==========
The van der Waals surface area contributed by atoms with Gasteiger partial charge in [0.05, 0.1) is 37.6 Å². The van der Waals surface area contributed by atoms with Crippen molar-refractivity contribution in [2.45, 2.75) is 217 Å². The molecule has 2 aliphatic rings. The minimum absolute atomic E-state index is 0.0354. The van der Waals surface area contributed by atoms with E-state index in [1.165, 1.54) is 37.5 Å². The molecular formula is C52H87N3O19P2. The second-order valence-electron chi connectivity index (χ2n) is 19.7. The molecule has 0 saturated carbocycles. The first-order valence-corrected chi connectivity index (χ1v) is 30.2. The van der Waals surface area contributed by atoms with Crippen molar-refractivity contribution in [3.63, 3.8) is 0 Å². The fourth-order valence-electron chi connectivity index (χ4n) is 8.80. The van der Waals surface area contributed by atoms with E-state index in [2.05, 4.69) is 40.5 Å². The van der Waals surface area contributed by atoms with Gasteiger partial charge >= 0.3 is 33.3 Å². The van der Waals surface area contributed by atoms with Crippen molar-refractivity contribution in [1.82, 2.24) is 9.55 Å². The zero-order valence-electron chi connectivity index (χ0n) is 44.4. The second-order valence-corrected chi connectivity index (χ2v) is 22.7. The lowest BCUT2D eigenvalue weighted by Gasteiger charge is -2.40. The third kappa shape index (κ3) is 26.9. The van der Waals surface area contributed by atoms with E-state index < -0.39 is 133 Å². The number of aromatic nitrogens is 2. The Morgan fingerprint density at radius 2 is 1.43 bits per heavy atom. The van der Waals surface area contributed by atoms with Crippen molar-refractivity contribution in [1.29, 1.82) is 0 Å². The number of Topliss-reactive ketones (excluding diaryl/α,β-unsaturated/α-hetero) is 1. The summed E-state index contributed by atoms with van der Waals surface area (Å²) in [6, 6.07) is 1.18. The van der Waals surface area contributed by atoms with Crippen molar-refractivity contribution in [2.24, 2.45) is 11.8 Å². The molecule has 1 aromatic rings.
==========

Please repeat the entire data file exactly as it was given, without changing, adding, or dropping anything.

The van der Waals surface area contributed by atoms with Gasteiger partial charge in [0.05, 0.1) is 37.6 Å². The van der Waals surface area contributed by atoms with Crippen molar-refractivity contribution in [2.45, 2.75) is 217 Å². The molecule has 2 aliphatic rings. The minimum absolute atomic E-state index is 0.0354. The van der Waals surface area contributed by atoms with E-state index in [1.165, 1.54) is 37.5 Å². The molecular formula is C52H87N3O19P2. The second-order valence-electron chi connectivity index (χ2n) is 19.7. The molecule has 0 saturated carbocycles. The first-order valence-corrected chi connectivity index (χ1v) is 30.2. The van der Waals surface area contributed by atoms with Crippen molar-refractivity contribution in [3.63, 3.8) is 0 Å². The fourth-order valence-electron chi connectivity index (χ4n) is 8.80. The van der Waals surface area contributed by atoms with E-state index in [2.05, 4.69) is 40.5 Å². The van der Waals surface area contributed by atoms with Gasteiger partial charge >= 0.3 is 33.3 Å². The van der Waals surface area contributed by atoms with Crippen molar-refractivity contribution in [1.82, 2.24) is 9.55 Å². The zero-order valence-electron chi connectivity index (χ0n) is 44.4. The second-order valence-corrected chi connectivity index (χ2v) is 22.7. The lowest BCUT2D eigenvalue weighted by Gasteiger charge is -2.40. The third kappa shape index (κ3) is 26.9. The van der Waals surface area contributed by atoms with E-state index < -0.39 is 133 Å². The number of aromatic nitrogens is 2. The Morgan fingerprint density at radius 2 is 1.43 bits per heavy atom. The van der Waals surface area contributed by atoms with Crippen molar-refractivity contribution in [1.29, 1.82) is 0 Å². The number of Topliss-reactive ketones (excluding diaryl/α,β-unsaturated/α-hetero) is 1. The summed E-state index contributed by atoms with van der Waals surface area (Å²) in [6, 6.07) is 1.18. The van der Waals surface area contributed by atoms with Crippen molar-refractivity contribution in [2.24, 2.45) is 11.8 Å². The molecule has 1 aromatic rings.